Fowler, Edson Brady, 1865-1942
- Existence: 1865-1942
Edson B. Fowler (1865 – 1942)
Edson Brady Fowler was born on February 14, 1865, near Buda, Illinois, (midway between Aurora and Galesburg) son of George Fowler and Lucyette Faitbrother Fowler who had been married on February 10, 1864. Edson received a Bachelor of Arts degree (1893) and a Doctor of Medicine degree (1896) from Northwestern. He took graduate work in electro-therapeutics (1894-1895) and in pathology (1895-1896), also at Northwestern. His internship was at Mercy Hospital (1896-1897).
Fowler then practiced medicine and surgery in Chicago (loop and south side) and became a Clinical Instructor in Medicine at the Northwestern University Medical School and a Lecturer at the Mercy Hospital Training School for Nurses. In 1905-1906 he studied surgery at Vienna, Berlin, Dresden, and London. When he returned to Chicago he limited his practice to surgery. In 1915 Fowler moved to Evanston. He volunteered for service and spent two years in the Medical Corps. First he organized the department of orthopedic surgery at Camp Shelby in Mississippi and then became head of the same department at Fort Sheridan. He left military service with the rank of major.
Fowler was chief of the department of fractures and orthopedic surgery at St. Francis Hospital, Evanston, from 1922 to 1940 when he was made emeritus. He died at his home, 1823 Hinman Avenue, in Evanston on June 22, 1942.
Edson B. Fowler received many honors. Perhaps the most unusual of these was the gold medal presented by William Windom, Secretary of the Treasury, to Fowler and seven other members of the Evanston Life Saving Crew for their rescue of the 18 crewmen of the steamer, Calumet, which foundered during a blinding blizzard on November 28, 1889. Fowler was president of his junior class in college and won the Gage Prize for debate. During his medical and surgical career Fowler served as President of the Staff, St. Francis Hospital, Evanston, and twice as Councillor for the Evanston Medical Society. He was a member of several medical, surgical, and lay societies, and became a 32nd degree Mason.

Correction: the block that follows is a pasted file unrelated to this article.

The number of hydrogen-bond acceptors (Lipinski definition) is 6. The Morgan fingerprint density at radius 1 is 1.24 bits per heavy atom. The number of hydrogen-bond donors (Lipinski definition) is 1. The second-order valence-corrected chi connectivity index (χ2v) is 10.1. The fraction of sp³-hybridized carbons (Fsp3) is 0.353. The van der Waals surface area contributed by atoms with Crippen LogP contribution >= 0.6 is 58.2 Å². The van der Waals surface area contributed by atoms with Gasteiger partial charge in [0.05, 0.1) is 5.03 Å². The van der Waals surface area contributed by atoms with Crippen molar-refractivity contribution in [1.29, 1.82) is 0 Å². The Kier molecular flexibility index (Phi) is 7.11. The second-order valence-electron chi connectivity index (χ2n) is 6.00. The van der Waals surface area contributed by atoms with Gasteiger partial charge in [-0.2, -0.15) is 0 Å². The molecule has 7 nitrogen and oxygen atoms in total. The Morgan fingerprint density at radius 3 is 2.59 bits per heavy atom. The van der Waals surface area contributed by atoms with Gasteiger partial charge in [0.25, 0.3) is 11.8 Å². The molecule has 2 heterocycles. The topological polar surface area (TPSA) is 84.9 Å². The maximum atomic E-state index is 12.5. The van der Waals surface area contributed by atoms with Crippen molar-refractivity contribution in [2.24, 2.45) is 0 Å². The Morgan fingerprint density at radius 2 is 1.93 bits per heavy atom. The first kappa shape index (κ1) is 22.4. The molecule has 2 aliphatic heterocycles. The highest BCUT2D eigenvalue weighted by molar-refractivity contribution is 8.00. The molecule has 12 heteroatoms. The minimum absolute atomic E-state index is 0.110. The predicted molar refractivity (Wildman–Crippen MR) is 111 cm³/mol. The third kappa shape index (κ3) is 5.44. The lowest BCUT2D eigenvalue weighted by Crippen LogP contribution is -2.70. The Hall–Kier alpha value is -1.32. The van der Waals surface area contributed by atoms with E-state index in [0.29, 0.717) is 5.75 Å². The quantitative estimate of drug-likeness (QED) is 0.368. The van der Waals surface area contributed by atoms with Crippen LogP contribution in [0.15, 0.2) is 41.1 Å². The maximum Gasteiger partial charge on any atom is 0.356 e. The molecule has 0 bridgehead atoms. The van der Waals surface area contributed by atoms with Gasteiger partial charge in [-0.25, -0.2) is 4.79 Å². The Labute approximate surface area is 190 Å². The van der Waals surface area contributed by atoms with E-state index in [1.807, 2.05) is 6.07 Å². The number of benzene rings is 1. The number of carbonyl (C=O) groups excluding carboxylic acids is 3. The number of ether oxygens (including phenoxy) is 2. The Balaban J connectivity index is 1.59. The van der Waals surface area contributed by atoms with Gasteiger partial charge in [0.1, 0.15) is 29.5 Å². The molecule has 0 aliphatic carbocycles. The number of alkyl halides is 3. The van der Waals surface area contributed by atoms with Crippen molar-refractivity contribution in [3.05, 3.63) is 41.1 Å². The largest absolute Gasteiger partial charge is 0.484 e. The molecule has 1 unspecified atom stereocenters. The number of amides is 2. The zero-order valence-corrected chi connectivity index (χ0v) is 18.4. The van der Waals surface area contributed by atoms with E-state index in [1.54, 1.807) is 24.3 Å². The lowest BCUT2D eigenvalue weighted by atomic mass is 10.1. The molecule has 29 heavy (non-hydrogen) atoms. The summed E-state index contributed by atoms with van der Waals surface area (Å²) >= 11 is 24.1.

On October 6, 1899, Fowler married Hannah Isabelle Drew. Mrs. Fowler preferred not to use her first name and usually was known as Isabelle Drew Fowler. Two children were born of this marriage: Elizabeth Drew, August 11, 1906, and Edson Fairbrother, December 5, 1915. Elizabeth married Robert M. Jones and had three children, Elizabeth, Robert, and Peter. Edson B. Fowler was a respected surgeon who did much to maintain the integrity of the medical profession.
Forrest Stephen Fowler (d. 1948)
Forrest Stephen Fowler was probably born on his parents' farm near Buda, Illinois, as was his older brother, Edson Brady. Forrest married his wife, Augusta, on March 13, 1894. He devoted most of his time to running the family farm although he was active in citizens' organizations. Augusta died in November, 1945, and Forrest passed away in 1948. The marriage was probably childless.
Edson Fairbrother Fowler (1915-1964)
Edson F. Fowler was born on December 5, 1915, probably in Evanston. He graduated from the Northwestern University Medical School in 1942. Fowler was certified by the American Board of Surgery in 1948 and was admitted to the American College of Surgeons as a Fellow in 1949. He was Clinical Associate Professor of Surgery at the University of Illinois College of Medicine, on the surgical staff at St. Francis Hospital, Evanston, and a past president of the North Suburban Branch of the Chicago Medical Society. In 1948 Thomas published "The Present Status of the Surgical Treatment of Hyperthyroidism" by Warren H. Cole and Fowler. In the 1950s and early 1960s Fowler maintained offices in Evanston and Glenview. He died in Evanston of a pulmonary embolism on December 7, 1964.
The correspondence (1927-1929) between Edson B. Fowler and his brother, F. S. Fowler, joint owners of the family farm, gives a good picture of some of the problems and costs involved in running a medium-sized farm in western Illinois.
The daybooks and patient ledgers of Edson B. Fowler present a record of his practice in Chicago, first as a physician (1900-1905) and then as a surgeon (1906-1915), and in Evanston (1915-1925). His typed case records for the brief time he was at Fort Sheridan (1919) illustrate some of the orthopedic problems of the returned veterans.
The daybooks of Edson F. Fowler record the private and hospital practice of a surgeon, first in Evanston (1949-1953) and then in that city and Glenview during the period 1954-1962. These records are restricted until 1996.